Vestigial hollow tube attached to the cecum of the large intestine. The human appendix, usually 3–4 in. (8–10 cm) long and less than 0.5 in. (1.3 cm) wide, has no digestive function. Its muscular walls expel their own mucous secretions or any intestinal contents that enter it. Blockage of the opening may prevent expulsion and cause appendicitis: fluids collect, bacteria propagate, and the appendix becomes distended and inflamed; tissue in the appendix begins to die, and the organ may burst, causing peritonitis. Its symptoms may begin with moderate pain in the upper abdomen, about the navel, or all over the abdomen. Nausea and vomiting may then develop. The pain may shift to the right lower abdomen. Fever is usually present but is seldom high in the early phases. Differentiating acute appendicitis from other causes of abdominal pain requires careful examination. Treatment is removal of the appendix (appendectomy).
Learn more about appendix with a free trial on Britannica.com.
The term "vermiform" comes from Latin and means "worm-like in appearance".
The vermiform appendage—in which some recent medical writers have vainly endeavoured to find a utility—is the shrunken remainder of a large and normal intestine of a remote ancestor. This interpretation of it would stand even if it were found to have a certain use in the human body. Vestigial organs are sometimes pressed into a secondary use when their original function has been lost.
One potential ancestral purpose put forth by Darwin was that the appendix was used for digesting leaves as primates. Over time, we have eaten fewer vegetables and have evolved, over thousands of years, for this organ to be smaller to make room for our stomach. It may be a vestigial organ of ancient man that has degraded down to nearly nothing over the course of evolution. Evidence can be seen in herbivorous animals such as the Koala. The cecum of the koala is attached to the juncture of the small and large intestines and is very long, enabling it to host bacteria specific for cellulose breakdown. Early man’s ancestor must have also relied upon this system and lived on a diet rich in foliage. As man began to eat more easily digested foods, they became less reliant on cellulose-rich plants for energy. The cecum became less necessary for digestion and mutations that previously had been deleterious were no longer selected against. These alleles became more frequent and the cecum continued to shrink. After thousands of years, the once-necessary cecum has degraded to what we see today; the appendix.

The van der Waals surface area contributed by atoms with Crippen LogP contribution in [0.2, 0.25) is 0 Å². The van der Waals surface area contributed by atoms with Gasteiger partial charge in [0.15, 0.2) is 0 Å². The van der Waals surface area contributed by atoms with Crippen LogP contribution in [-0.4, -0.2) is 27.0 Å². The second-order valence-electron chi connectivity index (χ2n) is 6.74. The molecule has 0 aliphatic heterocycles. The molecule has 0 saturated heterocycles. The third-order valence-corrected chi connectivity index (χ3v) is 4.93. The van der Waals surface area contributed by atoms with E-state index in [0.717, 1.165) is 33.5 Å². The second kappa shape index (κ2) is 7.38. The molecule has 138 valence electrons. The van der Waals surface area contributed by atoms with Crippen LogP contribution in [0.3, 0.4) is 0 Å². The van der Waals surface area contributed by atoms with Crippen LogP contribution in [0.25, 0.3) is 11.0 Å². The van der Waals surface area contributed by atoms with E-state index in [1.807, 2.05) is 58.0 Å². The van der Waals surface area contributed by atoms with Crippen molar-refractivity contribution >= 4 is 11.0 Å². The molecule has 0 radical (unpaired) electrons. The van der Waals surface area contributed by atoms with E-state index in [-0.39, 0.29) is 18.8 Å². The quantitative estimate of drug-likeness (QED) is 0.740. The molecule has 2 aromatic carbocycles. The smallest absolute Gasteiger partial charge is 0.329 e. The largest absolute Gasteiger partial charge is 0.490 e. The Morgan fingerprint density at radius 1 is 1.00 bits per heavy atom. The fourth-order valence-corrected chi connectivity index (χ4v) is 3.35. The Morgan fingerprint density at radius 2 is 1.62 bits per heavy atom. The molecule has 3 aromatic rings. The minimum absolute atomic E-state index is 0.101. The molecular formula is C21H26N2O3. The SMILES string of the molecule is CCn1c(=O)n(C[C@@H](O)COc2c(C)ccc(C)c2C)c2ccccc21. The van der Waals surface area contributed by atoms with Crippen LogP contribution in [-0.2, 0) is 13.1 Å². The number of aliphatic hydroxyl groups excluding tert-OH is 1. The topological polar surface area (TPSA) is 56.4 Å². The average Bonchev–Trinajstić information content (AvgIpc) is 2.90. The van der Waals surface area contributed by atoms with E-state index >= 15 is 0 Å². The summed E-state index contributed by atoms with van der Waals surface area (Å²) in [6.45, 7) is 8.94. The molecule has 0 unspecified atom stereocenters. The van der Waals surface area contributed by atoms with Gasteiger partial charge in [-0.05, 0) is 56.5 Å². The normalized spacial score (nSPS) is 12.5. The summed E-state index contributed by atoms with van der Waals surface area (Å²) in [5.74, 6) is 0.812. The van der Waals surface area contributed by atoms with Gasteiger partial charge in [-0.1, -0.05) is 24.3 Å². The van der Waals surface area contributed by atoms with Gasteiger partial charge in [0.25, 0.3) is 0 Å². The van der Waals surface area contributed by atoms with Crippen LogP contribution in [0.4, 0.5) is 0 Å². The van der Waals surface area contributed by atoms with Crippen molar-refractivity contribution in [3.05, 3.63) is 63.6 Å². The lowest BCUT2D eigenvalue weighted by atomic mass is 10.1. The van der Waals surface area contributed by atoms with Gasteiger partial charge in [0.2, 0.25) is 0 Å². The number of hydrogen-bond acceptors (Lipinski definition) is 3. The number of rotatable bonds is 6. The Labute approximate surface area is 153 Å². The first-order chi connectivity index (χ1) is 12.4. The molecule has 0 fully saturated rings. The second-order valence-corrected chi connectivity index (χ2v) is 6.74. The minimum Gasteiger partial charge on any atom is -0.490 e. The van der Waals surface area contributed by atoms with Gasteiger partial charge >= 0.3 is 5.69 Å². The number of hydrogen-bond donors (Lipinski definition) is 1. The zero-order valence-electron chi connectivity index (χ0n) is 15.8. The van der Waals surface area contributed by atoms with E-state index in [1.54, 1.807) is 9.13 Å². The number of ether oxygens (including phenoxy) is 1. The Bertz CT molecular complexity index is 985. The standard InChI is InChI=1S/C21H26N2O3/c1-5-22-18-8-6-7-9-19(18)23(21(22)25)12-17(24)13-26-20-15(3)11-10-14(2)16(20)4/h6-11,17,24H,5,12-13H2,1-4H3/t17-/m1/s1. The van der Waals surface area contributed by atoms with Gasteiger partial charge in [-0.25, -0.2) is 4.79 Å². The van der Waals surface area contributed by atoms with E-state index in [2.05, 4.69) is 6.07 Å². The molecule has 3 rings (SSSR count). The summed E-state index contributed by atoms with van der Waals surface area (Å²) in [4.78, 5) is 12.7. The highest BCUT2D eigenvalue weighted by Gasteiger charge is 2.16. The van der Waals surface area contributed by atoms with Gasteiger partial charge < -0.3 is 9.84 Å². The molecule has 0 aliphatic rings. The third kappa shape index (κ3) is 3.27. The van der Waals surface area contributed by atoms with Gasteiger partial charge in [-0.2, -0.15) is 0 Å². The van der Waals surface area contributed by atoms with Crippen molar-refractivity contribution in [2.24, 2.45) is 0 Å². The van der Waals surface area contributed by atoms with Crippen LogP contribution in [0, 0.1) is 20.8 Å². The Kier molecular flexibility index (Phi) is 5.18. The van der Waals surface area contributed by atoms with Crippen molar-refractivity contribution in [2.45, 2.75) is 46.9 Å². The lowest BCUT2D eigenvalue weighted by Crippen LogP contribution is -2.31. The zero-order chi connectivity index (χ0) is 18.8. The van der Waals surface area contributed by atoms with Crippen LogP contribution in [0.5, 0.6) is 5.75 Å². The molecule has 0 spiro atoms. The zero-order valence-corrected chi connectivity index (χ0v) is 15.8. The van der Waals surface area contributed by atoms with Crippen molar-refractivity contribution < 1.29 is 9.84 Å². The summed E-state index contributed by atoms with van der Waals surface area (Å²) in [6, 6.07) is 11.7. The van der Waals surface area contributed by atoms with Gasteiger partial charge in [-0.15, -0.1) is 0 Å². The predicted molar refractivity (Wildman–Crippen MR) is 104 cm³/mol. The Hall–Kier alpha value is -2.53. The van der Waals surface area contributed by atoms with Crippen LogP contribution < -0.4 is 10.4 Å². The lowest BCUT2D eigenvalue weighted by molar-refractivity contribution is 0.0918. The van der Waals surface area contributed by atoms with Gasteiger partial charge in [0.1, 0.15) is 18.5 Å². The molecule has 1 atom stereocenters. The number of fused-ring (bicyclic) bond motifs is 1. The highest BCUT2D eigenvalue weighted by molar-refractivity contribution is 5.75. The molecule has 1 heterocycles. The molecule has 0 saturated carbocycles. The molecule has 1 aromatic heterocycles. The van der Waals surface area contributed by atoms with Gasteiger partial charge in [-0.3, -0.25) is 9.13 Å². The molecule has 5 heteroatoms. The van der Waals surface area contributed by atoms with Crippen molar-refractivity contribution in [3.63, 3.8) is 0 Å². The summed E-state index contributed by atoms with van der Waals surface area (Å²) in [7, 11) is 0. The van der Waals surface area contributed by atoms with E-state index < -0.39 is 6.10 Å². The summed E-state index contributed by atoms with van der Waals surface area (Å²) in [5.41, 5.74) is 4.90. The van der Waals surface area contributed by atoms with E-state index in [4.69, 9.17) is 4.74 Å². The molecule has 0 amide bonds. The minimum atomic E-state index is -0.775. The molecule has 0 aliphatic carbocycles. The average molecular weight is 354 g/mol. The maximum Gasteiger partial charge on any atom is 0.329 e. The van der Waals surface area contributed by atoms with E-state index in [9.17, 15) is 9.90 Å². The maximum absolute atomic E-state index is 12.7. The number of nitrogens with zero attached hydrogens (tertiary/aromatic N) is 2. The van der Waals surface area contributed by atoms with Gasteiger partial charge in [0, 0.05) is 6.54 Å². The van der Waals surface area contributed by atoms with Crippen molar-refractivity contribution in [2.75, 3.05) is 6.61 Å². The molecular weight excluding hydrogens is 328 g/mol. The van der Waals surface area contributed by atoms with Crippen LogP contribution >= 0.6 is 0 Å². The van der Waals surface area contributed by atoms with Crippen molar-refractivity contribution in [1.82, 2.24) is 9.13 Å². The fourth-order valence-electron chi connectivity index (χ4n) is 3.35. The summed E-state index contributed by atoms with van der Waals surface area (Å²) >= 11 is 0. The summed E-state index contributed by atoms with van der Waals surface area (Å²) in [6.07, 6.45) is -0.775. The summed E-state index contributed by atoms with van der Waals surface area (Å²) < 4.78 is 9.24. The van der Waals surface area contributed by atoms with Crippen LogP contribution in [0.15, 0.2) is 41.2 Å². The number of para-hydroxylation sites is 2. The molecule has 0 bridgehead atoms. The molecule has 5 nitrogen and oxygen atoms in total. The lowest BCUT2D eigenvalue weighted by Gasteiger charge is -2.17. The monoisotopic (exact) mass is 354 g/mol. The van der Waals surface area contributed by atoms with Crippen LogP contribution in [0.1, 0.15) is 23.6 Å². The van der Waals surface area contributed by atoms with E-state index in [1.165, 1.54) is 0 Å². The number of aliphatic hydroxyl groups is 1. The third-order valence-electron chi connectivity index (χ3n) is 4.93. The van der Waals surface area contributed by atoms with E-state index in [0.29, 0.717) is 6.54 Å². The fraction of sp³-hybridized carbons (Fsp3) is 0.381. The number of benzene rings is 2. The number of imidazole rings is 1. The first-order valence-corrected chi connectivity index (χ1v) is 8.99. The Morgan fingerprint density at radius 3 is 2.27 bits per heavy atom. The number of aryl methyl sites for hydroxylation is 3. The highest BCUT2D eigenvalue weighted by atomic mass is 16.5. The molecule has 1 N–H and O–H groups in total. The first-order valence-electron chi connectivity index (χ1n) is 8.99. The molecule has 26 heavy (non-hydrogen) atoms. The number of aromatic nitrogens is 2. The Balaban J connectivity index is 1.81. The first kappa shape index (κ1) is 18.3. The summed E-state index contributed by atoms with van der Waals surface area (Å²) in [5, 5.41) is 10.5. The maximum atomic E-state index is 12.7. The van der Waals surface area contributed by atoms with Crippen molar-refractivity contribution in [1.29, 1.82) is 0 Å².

Evolutionary theorists have suggested that natural selection selects for larger appendices because smaller and thinner appendices would be more susceptible to inflammation and disease.
Appendicitis (or epityphlitis) is a condition characterized by inflammation of the appendix. Pain often begins in the center of the abdomen, corresponding to the appendix's development as part of the embryonic midgut. This pain is typically a dull, poorly localised, visceral pain.
As the inflammation progresses, the pain begins to localise more clearly to the right lower quadrant, as the peritoneum becomes inflamed. This peritoneal inflammation, or peritonitis, results in rebound tenderness (pain upon removal of pressure rather than application of pressure). In particular, it presents at McBurney's point, 1/3 of the way along a line drawn from the Anterior Superior Iliac Spine to the Umbilicus. Typically, point (skin) pain is not present until the parietal peritoneum is inflamed as well. Fever and an immune system response are also characteristic of appendicitis.
Many cases of appendicitis require removal of the inflamed appendix, either by laparotomy or laparoscopy. Untreated, the appendix may rupture, leading to peritonitis, followed by shock, and, if still untreated, death.
The surgical removal of the vermiform appendix is called an appendicectomy (or appendectomy). This procedure is normally performed as an emergency procedure, when the patient is suffering from acute appendicitis. In the absence of surgical facilities, intravenous antibiotics are used to delay or avoid the onset of sepsis; it is now recognized that many cases will resolve when treated non-operatively. In some cases the appendicitis resolves completely; more often, an inflammatory mass forms around the appendix. This is a relative contraindication to surgery.